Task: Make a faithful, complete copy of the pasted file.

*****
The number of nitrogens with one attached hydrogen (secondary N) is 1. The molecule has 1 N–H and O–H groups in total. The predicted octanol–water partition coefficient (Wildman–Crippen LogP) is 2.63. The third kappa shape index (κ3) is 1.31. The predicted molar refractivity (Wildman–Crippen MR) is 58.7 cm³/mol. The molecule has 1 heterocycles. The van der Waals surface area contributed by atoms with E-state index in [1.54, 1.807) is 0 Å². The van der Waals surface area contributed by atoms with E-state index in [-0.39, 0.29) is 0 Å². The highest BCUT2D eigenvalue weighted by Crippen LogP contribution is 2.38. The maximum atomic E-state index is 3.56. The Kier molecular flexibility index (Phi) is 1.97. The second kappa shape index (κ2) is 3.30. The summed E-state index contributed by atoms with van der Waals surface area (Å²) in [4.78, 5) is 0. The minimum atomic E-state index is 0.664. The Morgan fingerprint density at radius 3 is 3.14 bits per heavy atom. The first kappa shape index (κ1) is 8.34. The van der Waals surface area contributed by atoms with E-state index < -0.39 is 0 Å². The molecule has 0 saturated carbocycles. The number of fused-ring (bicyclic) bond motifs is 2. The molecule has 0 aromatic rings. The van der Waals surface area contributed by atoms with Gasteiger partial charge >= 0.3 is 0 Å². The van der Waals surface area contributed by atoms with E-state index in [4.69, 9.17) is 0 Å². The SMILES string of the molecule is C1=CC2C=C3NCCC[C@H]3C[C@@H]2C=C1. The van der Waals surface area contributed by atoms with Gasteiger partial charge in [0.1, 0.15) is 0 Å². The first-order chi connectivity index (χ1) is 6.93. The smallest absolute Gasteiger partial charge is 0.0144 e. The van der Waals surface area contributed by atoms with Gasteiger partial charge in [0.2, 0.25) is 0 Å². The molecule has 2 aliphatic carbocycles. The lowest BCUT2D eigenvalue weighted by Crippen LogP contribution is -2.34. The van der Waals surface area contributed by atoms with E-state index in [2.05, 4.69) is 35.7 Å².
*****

The number of nitrogens with one attached hydrogen (secondary N) is 1. The molecule has 1 N–H and O–H groups in total. The predicted octanol–water partition coefficient (Wildman–Crippen LogP) is 2.63. The third kappa shape index (κ3) is 1.31. The predicted molar refractivity (Wildman–Crippen MR) is 58.7 cm³/mol. The molecule has 1 heterocycles. The van der Waals surface area contributed by atoms with E-state index in [1.54, 1.807) is 0 Å². The van der Waals surface area contributed by atoms with E-state index in [-0.39, 0.29) is 0 Å². The highest BCUT2D eigenvalue weighted by Crippen LogP contribution is 2.38. The maximum atomic E-state index is 3.56. The Kier molecular flexibility index (Phi) is 1.97. The second kappa shape index (κ2) is 3.30. The summed E-state index contributed by atoms with van der Waals surface area (Å²) in [4.78, 5) is 0. The minimum atomic E-state index is 0.664. The Morgan fingerprint density at radius 3 is 3.14 bits per heavy atom. The first kappa shape index (κ1) is 8.34. The van der Waals surface area contributed by atoms with E-state index < -0.39 is 0 Å². The molecule has 0 saturated carbocycles. The number of fused-ring (bicyclic) bond motifs is 2. The molecule has 0 aromatic rings. The van der Waals surface area contributed by atoms with Gasteiger partial charge >= 0.3 is 0 Å². The van der Waals surface area contributed by atoms with E-state index in [4.69, 9.17) is 0 Å². The SMILES string of the molecule is C1=CC2C=C3NCCC[C@H]3C[C@@H]2C=C1. The van der Waals surface area contributed by atoms with Gasteiger partial charge in [0.1, 0.15) is 0 Å². The first-order chi connectivity index (χ1) is 6.93. The smallest absolute Gasteiger partial charge is 0.0144 e. The van der Waals surface area contributed by atoms with Gasteiger partial charge in [0.2, 0.25) is 0 Å². The molecule has 2 aliphatic carbocycles. The lowest BCUT2D eigenvalue weighted by Crippen LogP contribution is -2.34. The van der Waals surface area contributed by atoms with E-state index in [2.05, 4.69) is 35.7 Å².